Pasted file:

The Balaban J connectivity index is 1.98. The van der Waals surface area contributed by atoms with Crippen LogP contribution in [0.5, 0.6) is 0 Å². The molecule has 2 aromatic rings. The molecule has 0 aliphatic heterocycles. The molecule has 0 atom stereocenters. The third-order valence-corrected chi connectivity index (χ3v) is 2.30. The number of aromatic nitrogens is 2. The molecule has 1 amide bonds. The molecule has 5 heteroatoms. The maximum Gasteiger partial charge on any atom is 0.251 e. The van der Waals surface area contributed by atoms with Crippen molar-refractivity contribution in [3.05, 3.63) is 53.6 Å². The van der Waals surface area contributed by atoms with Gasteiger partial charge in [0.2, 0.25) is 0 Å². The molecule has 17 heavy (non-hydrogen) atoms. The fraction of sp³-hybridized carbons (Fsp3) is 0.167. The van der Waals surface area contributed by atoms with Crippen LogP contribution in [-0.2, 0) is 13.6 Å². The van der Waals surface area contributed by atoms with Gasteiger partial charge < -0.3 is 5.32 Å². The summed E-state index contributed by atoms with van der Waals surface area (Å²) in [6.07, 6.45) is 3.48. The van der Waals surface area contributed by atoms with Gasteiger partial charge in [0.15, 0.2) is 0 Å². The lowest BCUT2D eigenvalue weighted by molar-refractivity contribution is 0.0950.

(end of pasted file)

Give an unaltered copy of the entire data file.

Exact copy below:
The Balaban J connectivity index is 1.98. The van der Waals surface area contributed by atoms with Crippen LogP contribution in [0.5, 0.6) is 0 Å². The molecule has 2 aromatic rings. The molecule has 0 aliphatic heterocycles. The molecule has 0 atom stereocenters. The third-order valence-corrected chi connectivity index (χ3v) is 2.30. The number of aromatic nitrogens is 2. The molecule has 1 amide bonds. The molecule has 5 heteroatoms. The maximum Gasteiger partial charge on any atom is 0.251 e. The van der Waals surface area contributed by atoms with Crippen molar-refractivity contribution in [3.05, 3.63) is 53.6 Å². The van der Waals surface area contributed by atoms with Gasteiger partial charge in [0.2, 0.25) is 0 Å². The molecule has 17 heavy (non-hydrogen) atoms. The fraction of sp³-hybridized carbons (Fsp3) is 0.167. The van der Waals surface area contributed by atoms with Crippen LogP contribution in [-0.2, 0) is 13.6 Å². The van der Waals surface area contributed by atoms with Gasteiger partial charge < -0.3 is 5.32 Å². The summed E-state index contributed by atoms with van der Waals surface area (Å²) in [6.07, 6.45) is 3.48. The van der Waals surface area contributed by atoms with Gasteiger partial charge in [0.15, 0.2) is 0 Å². The lowest BCUT2D eigenvalue weighted by molar-refractivity contribution is 0.0950.